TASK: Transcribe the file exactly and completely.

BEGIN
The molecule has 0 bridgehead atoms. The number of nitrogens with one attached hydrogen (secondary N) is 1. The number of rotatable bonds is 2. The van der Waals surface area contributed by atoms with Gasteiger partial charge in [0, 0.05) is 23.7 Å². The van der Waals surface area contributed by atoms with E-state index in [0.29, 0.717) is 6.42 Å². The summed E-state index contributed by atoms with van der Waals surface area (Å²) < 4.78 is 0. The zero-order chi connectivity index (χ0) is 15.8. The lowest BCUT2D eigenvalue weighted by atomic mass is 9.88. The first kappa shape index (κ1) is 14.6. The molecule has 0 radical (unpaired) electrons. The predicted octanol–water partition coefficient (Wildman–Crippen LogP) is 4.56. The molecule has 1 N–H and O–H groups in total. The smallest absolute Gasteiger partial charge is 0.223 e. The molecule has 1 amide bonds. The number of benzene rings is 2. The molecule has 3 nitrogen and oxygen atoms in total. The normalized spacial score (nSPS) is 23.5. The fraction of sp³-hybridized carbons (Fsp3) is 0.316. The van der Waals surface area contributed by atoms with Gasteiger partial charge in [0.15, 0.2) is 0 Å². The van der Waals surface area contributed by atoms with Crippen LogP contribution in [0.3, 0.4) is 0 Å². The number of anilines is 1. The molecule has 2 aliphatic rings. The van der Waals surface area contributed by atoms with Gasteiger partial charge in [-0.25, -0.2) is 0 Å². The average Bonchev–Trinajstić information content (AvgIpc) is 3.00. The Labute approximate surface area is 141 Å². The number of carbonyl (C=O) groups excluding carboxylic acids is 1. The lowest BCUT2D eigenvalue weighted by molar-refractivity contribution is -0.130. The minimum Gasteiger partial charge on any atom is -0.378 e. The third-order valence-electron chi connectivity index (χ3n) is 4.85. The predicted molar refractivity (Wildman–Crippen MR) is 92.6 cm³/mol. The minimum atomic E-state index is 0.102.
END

The molecule has 0 bridgehead atoms. The number of nitrogens with one attached hydrogen (secondary N) is 1. The number of rotatable bonds is 2. The van der Waals surface area contributed by atoms with Gasteiger partial charge in [0, 0.05) is 23.7 Å². The van der Waals surface area contributed by atoms with E-state index in [0.29, 0.717) is 6.42 Å². The summed E-state index contributed by atoms with van der Waals surface area (Å²) < 4.78 is 0. The zero-order chi connectivity index (χ0) is 15.8. The lowest BCUT2D eigenvalue weighted by atomic mass is 9.88. The first kappa shape index (κ1) is 14.6. The molecule has 0 radical (unpaired) electrons. The predicted octanol–water partition coefficient (Wildman–Crippen LogP) is 4.56. The molecule has 1 N–H and O–H groups in total. The smallest absolute Gasteiger partial charge is 0.223 e. The molecule has 1 amide bonds. The number of benzene rings is 2. The molecule has 3 nitrogen and oxygen atoms in total. The normalized spacial score (nSPS) is 23.5. The fraction of sp³-hybridized carbons (Fsp3) is 0.316. The van der Waals surface area contributed by atoms with Gasteiger partial charge in [0.15, 0.2) is 0 Å². The van der Waals surface area contributed by atoms with Crippen LogP contribution in [0.3, 0.4) is 0 Å². The number of anilines is 1. The molecule has 2 aliphatic rings. The van der Waals surface area contributed by atoms with Gasteiger partial charge in [-0.25, -0.2) is 0 Å². The average Bonchev–Trinajstić information content (AvgIpc) is 3.00. The Labute approximate surface area is 141 Å². The number of carbonyl (C=O) groups excluding carboxylic acids is 1. The lowest BCUT2D eigenvalue weighted by molar-refractivity contribution is -0.130. The minimum Gasteiger partial charge on any atom is -0.378 e. The third-order valence-electron chi connectivity index (χ3n) is 4.85. The predicted molar refractivity (Wildman–Crippen MR) is 92.6 cm³/mol. The minimum atomic E-state index is 0.102.